February 09, 2004
When good logic turns bad... 
I've come to realize that most interesting conversation comes from issues that have "right" answers that rubs against what is logical, and what we intuitively want to do... The Associated Press has a perfect example - you can read their story here, or take my word for it, and let me weave it into my own...

There's this teeny-tiny town in upstate Maine, with a weird name... Township 15 Range 15. Living here is this guy, Richard Albert, who lives about 30 yards from the Canadian border. Now, the town of Township 15 Range 15 doesn't have a lot happening in it... in fact, Mr. Albert usually crosses the Canadian border (at his own discretion) to shop and go to church... has been for over 40 years. The town is so small that the border is sometimes unmanned when he went across - remember, this distance is the equivalent to you and I going out to our mailbox - mine's farther away then that!

Enaways - Along comes 9-11 and tighter security along our borders. Up goes the gate - locked at 9:00pm, opened at 6:00am M-F. Remember - Mr. Albert has been crossing the border to go to church on Sundays, when the border is "closed". Mr. Albert also has family that lives over the border, in Canada, Mr. Albert now has a problem! The next border crossing (yeah, if it's open, that is!) is quite far away - his travel goes from 30 yards to, like 200 miles!!!

So Mr. Albert did what you and I would probably do (c'mon, be honest here!!!)... the logical thing - he crosses the locked border that's 30 yards away. Well, he got caught (twice), and is now facing 2 $5,000 fines.

I can really empathise with Mr. Albert - I almost feel a-kindred to him. My family and I live in New York, right on Lake Champlain, just a stones-throw away from Vermonts largest city (OK - I'm exaggerating a tad on the distance, but I can see the city from where I work). My wife and oldest daughter need to visit endocrinologists, for diabetes... but there aren't any on our side of the lake... there are endocrinologist in the aforementioned Vermont city, however.

We're fortunate to have an HMO for our family health coverage - I won't say which, but I will tell you that we have a pretty Blue card, and it has a very nice Shield imprinted on it - Anyways, here's the rub...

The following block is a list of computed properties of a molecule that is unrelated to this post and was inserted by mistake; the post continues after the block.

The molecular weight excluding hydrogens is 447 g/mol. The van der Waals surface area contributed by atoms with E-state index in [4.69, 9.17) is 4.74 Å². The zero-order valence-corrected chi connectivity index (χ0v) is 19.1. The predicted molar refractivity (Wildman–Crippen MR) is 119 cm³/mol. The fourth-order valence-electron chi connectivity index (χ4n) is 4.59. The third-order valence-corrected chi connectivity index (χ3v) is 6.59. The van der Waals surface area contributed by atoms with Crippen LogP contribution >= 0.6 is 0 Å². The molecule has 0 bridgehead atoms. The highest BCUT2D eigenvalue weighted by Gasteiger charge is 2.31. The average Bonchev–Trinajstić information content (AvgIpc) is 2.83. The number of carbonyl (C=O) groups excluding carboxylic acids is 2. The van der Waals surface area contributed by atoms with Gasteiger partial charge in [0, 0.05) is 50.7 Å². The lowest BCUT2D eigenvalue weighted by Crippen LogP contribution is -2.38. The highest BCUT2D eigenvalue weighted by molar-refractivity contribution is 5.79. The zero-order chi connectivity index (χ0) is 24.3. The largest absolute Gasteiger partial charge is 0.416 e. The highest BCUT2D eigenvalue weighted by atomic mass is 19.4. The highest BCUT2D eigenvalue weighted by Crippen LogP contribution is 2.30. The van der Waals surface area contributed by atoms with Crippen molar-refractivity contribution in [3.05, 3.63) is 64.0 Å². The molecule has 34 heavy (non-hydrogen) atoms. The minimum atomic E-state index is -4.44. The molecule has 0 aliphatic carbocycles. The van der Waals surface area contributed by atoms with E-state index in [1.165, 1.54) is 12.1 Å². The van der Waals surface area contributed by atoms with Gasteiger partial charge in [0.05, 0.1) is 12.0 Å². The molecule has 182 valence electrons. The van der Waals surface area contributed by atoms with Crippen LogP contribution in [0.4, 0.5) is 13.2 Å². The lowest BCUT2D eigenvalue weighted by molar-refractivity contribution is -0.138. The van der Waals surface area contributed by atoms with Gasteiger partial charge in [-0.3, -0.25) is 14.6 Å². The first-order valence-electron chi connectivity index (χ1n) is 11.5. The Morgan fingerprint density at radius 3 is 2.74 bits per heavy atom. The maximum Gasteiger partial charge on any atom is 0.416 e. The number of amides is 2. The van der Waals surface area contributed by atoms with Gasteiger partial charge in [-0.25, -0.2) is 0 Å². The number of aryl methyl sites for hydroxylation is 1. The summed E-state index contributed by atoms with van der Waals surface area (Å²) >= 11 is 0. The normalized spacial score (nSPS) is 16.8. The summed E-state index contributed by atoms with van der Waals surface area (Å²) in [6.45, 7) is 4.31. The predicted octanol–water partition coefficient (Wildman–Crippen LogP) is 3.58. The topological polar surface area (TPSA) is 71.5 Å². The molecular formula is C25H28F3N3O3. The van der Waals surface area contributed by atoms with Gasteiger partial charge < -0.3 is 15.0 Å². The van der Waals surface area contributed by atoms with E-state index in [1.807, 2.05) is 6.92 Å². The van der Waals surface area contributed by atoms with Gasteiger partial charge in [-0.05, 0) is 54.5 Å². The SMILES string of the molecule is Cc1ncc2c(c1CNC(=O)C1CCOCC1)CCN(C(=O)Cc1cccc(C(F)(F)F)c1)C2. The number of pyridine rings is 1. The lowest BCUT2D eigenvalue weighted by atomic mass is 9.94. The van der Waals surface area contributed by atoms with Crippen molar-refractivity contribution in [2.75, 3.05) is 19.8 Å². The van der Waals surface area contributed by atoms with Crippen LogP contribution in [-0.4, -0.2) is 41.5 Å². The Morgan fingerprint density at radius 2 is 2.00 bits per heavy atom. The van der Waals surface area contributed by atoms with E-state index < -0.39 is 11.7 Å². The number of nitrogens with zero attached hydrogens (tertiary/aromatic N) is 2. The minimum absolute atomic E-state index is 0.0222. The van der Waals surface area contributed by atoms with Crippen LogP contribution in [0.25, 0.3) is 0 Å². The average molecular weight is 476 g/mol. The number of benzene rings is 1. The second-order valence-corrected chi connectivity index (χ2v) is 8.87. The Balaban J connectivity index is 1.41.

Because Vermont is, well, in Vermont, and not in New York, a visit to those doctors are deemed "out-of-network", and instead of a reasonable co-pay, we get penalized, and have to dole-out some pretty-darned serious cash. The HMO has it's solution - the nearest endocrinologist that's "in-network". Hey, sounds like the logical answer, until you realize that their nearest endocrinologist involves a 350 mile round-trip drive, over the Adirondack mountains (not so much fun in the winter, I tell you!).

So I try to appeal to the HMO's sense of logic, in the form of both verbal (phone) and written grievances, to see if they can bend the rules a bit - yeah, right!

Thing is - I can really understand the position that my HMO has taken, they've made their deals, and got the best prices they could for the "in-network" medical services, but for me as an individual, it's illogical, very wasteful (in gas and time) and I hate it. I also understand Mr. Alberts' dilemma, and that of the US Customs also, there simply aren't simple, elegant solutions here.

Oh, Mr. Albert - I really, really feel for you! I see a future with some sort of Universal Health Coverage as the simple, logical and elegant solution for my issue, but for you - I just don't know - but I do wish you well!!!

posted by Jon C.  [link] | |

 Atom Syndication

February 09, 2004
When good logic turns bad... by Jon C.



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